The word ecology involves the root word oikos, meaning “home.” Ecologists regard the whole planet as our home. Just as we do not want to trash our house, pollute our drinking water, suffocate our children with noxious gases, or destroy the resources needed to sustain our house, why would we want to do these things to our universal home, the earth?
In terms of maintaining the earth’s resources through a vegetarian diet, scientists have explained that the grain needed to feed one cow to be slaughtered for food could be used to feed many times that amount of people. In looking at the earth and a growing population, the vegetarian diet offers a more efficient use of our resources. It is a form of giving selfless service to the environment and planet since more people could be fed now and in the future.
Benefits to Meditation
One of the spiritual reasons to be vegetarian is to boost one’s meditation. In meditation, if we wish to experience ourselves as soul, a vegetarian diet speeds our progress. To enter realms of light and love, we need to develop ethical virtues. We need to have the purity of heart by which we can experience the Creator. By following this diet, we develop nonviolence, love, and service to other forms of life.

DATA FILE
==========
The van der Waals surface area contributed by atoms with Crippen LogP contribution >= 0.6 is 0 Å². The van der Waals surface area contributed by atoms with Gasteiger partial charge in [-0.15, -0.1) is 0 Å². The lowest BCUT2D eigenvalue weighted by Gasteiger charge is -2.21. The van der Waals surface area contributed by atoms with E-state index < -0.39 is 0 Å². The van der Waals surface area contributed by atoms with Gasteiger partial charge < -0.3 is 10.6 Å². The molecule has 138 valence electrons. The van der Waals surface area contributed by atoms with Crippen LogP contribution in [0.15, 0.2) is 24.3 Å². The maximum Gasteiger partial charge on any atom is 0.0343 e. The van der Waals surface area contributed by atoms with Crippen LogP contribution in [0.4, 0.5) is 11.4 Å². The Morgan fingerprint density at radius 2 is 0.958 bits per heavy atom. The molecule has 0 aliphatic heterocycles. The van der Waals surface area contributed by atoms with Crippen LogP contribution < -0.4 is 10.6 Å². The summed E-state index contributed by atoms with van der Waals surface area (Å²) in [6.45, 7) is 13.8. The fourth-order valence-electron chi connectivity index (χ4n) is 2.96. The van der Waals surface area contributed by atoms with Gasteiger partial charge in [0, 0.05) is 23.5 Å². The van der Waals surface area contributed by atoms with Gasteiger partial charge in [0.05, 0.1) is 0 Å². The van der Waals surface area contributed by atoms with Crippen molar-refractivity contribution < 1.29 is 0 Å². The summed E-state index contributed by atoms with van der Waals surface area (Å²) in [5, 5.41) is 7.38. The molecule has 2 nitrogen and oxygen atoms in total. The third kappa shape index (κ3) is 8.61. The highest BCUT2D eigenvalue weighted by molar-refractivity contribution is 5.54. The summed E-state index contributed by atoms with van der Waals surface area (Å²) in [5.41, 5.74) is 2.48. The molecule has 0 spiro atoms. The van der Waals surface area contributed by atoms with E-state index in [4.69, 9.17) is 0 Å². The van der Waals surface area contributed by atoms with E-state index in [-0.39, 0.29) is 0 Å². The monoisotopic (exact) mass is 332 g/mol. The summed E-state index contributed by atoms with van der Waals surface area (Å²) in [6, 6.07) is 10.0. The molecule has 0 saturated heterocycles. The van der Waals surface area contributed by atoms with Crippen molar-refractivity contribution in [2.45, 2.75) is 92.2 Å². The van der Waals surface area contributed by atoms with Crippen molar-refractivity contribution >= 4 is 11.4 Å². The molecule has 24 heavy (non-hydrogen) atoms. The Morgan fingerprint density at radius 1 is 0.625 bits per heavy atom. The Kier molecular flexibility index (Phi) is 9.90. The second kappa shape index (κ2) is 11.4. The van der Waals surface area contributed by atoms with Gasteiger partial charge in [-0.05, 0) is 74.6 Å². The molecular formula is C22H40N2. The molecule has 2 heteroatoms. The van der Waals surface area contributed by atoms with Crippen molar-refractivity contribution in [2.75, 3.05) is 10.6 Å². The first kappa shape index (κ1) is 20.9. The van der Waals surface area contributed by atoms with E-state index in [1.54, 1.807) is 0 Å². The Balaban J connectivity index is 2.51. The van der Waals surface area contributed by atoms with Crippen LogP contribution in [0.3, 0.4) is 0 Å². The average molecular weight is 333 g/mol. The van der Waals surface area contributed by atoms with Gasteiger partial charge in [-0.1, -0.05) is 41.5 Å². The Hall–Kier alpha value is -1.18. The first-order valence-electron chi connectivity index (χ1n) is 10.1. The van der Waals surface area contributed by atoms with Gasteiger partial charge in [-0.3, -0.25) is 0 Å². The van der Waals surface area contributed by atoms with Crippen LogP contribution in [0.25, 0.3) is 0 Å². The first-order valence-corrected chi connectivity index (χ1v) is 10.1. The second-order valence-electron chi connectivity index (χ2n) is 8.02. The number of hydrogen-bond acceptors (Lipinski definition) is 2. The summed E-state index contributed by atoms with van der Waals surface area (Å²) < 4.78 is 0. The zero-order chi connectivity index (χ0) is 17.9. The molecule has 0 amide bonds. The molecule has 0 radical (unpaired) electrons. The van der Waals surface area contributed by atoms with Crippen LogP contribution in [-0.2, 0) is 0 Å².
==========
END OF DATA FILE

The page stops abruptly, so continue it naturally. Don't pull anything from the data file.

Spirituality is not only concerned with our own inner development but is a way of living wherein we have love and concern for all life in creation. Spirituality involves bringing us closer to our true nature, our true Self, which is one with God. Just as God is love, the way back to God is also through love. When we are loving to all people and all forms of life, we are on the way back to God. Those who have been successful on the spiritual path know that vegetarianism aids meditation and spiritual progress. Once we realize the divinity that enlivens all forms on our planet, we will spread peace and love wherever we go.
Excerpted and reprinted from “The Vegetarian Diet: Seven Spiritual Reasons for Vegetarianism” by Sant Rajinder Singh Ji (Radiance Publishers 2011).
If you’re interested in learning more about spiritual health and well-being, watch this thought-provoking interview with Renee Mehrra who dialogues with world-renowned spiritual master, Sant Rajinder Singh Ji Maharaj, on the importance of integrating spiritual health into our lives. Your Health Matters with Sant Rajinder Singh Ji Maharaj . Your Health Matters is an innovative health series where experts provide deep insights into critical issues of public health.